After the coronavirus pandemic, tourists hoping to light up a restaurant in a famous coffee shop in Amsterdam may be disappointed. Soon, all coffee shops in the Dutch capital may no longer be allowed to sell cannabis to foreign customers.
The mayor of Amsterdam Femke Halsema proposed a plan on Friday that the city is expected to pass the plan, which only allows the sale of cannabis products to Dutch nationals and Dutch residents. Ms. Halsema wants to prevent young tourists from coming to Amsterdam just to smoke marijuana and disrupt the criminal organization that controls the drug trade.
Amsterdam, like Barcelona and Venice, has increasingly difficult relationships with many of these tourists because people complain that they are flooding historic areas, and short-term accommodation for them is creating a housing shortage for local residents.
In 2019, a total of 46 million people visited the Netherlands, and most of them came to Amsterdam.
Many of these tourists are usually young and have a small budget. Their main purpose in coming to Amsterdam is to visit one of the 166 coffee shops throughout Amsterdam, where the sale of cannabis products can be tolerated. The entire industry has developed around such tourists, providing them with a variety of services, from T-shirts that say “I went to Amsterdam, but I can’t remember”, to selling drops to stone-throwing tourists. There is a pancake shop of Nutella.
A study commissioned by the city showed that 57% of foreigners visiting the center of Amsterdam said that visiting coffee shops was a “very important reason” for their visit.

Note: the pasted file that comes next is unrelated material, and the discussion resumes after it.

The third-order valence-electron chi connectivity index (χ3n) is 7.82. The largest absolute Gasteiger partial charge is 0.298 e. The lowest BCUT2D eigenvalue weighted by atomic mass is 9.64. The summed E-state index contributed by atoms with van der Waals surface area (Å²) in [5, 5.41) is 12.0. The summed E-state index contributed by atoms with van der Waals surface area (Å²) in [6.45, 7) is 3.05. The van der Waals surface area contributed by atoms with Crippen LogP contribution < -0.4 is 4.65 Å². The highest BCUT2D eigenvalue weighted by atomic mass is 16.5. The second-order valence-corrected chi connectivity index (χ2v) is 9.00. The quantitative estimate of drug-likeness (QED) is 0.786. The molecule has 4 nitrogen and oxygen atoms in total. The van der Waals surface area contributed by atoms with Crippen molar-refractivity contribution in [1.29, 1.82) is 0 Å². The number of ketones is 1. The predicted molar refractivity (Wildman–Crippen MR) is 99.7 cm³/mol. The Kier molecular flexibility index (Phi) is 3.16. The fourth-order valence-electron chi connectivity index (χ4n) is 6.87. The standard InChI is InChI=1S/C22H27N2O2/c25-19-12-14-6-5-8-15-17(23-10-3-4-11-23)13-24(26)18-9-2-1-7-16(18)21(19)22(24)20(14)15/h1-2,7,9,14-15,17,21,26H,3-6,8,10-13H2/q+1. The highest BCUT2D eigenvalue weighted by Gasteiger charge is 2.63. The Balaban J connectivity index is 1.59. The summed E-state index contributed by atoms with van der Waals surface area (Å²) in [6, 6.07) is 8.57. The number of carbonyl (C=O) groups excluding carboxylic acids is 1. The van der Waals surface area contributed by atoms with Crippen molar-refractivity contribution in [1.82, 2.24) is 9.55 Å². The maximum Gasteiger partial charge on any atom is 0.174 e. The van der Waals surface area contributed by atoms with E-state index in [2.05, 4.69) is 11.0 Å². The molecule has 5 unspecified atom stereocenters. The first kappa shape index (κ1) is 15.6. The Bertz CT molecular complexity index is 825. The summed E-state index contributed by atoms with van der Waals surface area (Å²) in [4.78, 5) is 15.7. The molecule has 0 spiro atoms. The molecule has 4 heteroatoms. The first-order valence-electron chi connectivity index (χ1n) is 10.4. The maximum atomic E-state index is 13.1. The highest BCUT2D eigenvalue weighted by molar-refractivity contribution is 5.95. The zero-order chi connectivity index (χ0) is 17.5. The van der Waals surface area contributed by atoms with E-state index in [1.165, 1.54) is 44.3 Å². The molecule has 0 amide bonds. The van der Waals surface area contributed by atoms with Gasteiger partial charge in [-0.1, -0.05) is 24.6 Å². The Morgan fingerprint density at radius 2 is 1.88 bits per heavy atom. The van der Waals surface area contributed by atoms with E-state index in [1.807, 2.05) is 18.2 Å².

However, a paradox of the Dutch law on cannabis stipulates that, except for personal consumption, the production, storage and distribution of the drug are all illegal. This means that the only source of cannabis resold in large quantities in the Netherlands is criminal enterprises.
The widespread illegal trade in marijuana laid the foundation for a thriving underground drug economy, where organized drug gangs also fought for the cocaine or amphetamine markets and assassinated competitors on the streets of Amsterdam.
Ms. Halsema said: “Amsterdam is still an open, tolerant and hospitable city, but we want to end the destructive influence of criminal organizations.”
According to Ms. Halsema’s plan, the number of coffee shops in Amsterdam will be reduced to 66, but they will be able to legally purchase and store more inventory in return.
Andre van Houten, a coffee shop owner, said his industry was blamed on the behavior of a group of British people (usually men) who took low-cost airline flights and were intoxicated in the red light district. Keep downtown residents away from sleep.
“Here, is it drugs or alcohol? What is the problem?” he asked while working at his coffee shop, Chapiteau. Since the Netherlands has been under lockdown since December 14 to prevent the spread of the coronavirus, he currently only provides takeaway marijuana and joints.
He said: “We are always responsible for all the mistakes that happen in this city.” “And how do I check the source of someone? They might as well put a policeman at our door.”
Since 2005, some cities in the southern Netherlands have been trying to implement regulations that restrict coffee shops from selling coffee to Dutch residents and nationals. Current local laws aim to curb drug tourists who drive in from Belgium, France and Germany.
Amsterdam is currently home to 30% of all coffee shops in the Netherlands. On weekends, even during the pandemic, young people from neighboring countries drove to the city to buy marijuana.
“Multiple sclerosis. Halselma is very brave to solve this problem,” said Els Iping, who was once a councillor of the city of Amsterdam, also in order to get more information between residents and tourists in the city center. Activist with good balance. “Amsterdam will no longer be the coffee shop of the world, which is really great.”
Ard van Duijvenbode wrote this article in Amsterdam.